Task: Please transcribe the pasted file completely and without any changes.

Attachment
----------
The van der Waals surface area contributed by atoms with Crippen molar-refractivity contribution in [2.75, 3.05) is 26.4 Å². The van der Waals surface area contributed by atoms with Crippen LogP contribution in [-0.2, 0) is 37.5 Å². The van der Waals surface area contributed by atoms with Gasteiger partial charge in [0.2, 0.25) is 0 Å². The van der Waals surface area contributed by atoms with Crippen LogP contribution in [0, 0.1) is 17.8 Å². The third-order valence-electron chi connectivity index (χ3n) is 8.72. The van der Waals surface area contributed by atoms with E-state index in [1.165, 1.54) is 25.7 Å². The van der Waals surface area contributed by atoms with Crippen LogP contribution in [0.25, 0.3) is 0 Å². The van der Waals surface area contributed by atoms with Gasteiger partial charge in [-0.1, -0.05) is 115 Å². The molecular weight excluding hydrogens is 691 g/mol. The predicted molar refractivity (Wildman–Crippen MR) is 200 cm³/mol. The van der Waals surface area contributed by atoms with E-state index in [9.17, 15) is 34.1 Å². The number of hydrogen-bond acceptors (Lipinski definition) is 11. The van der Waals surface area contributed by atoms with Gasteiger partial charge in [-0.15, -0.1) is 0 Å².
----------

The van der Waals surface area contributed by atoms with Crippen molar-refractivity contribution in [2.75, 3.05) is 26.4 Å². The van der Waals surface area contributed by atoms with Crippen LogP contribution in [-0.2, 0) is 37.5 Å². The van der Waals surface area contributed by atoms with Gasteiger partial charge in [0.2, 0.25) is 0 Å². The van der Waals surface area contributed by atoms with Crippen LogP contribution in [0, 0.1) is 17.8 Å². The third-order valence-electron chi connectivity index (χ3n) is 8.72. The van der Waals surface area contributed by atoms with E-state index in [1.165, 1.54) is 25.7 Å². The van der Waals surface area contributed by atoms with Crippen LogP contribution in [0.25, 0.3) is 0 Å². The van der Waals surface area contributed by atoms with Gasteiger partial charge in [-0.1, -0.05) is 115 Å². The molecular weight excluding hydrogens is 691 g/mol. The predicted molar refractivity (Wildman–Crippen MR) is 200 cm³/mol. The van der Waals surface area contributed by atoms with E-state index in [9.17, 15) is 34.1 Å². The number of hydrogen-bond acceptors (Lipinski definition) is 11. The van der Waals surface area contributed by atoms with Gasteiger partial charge in [-0.15, -0.1) is 0 Å².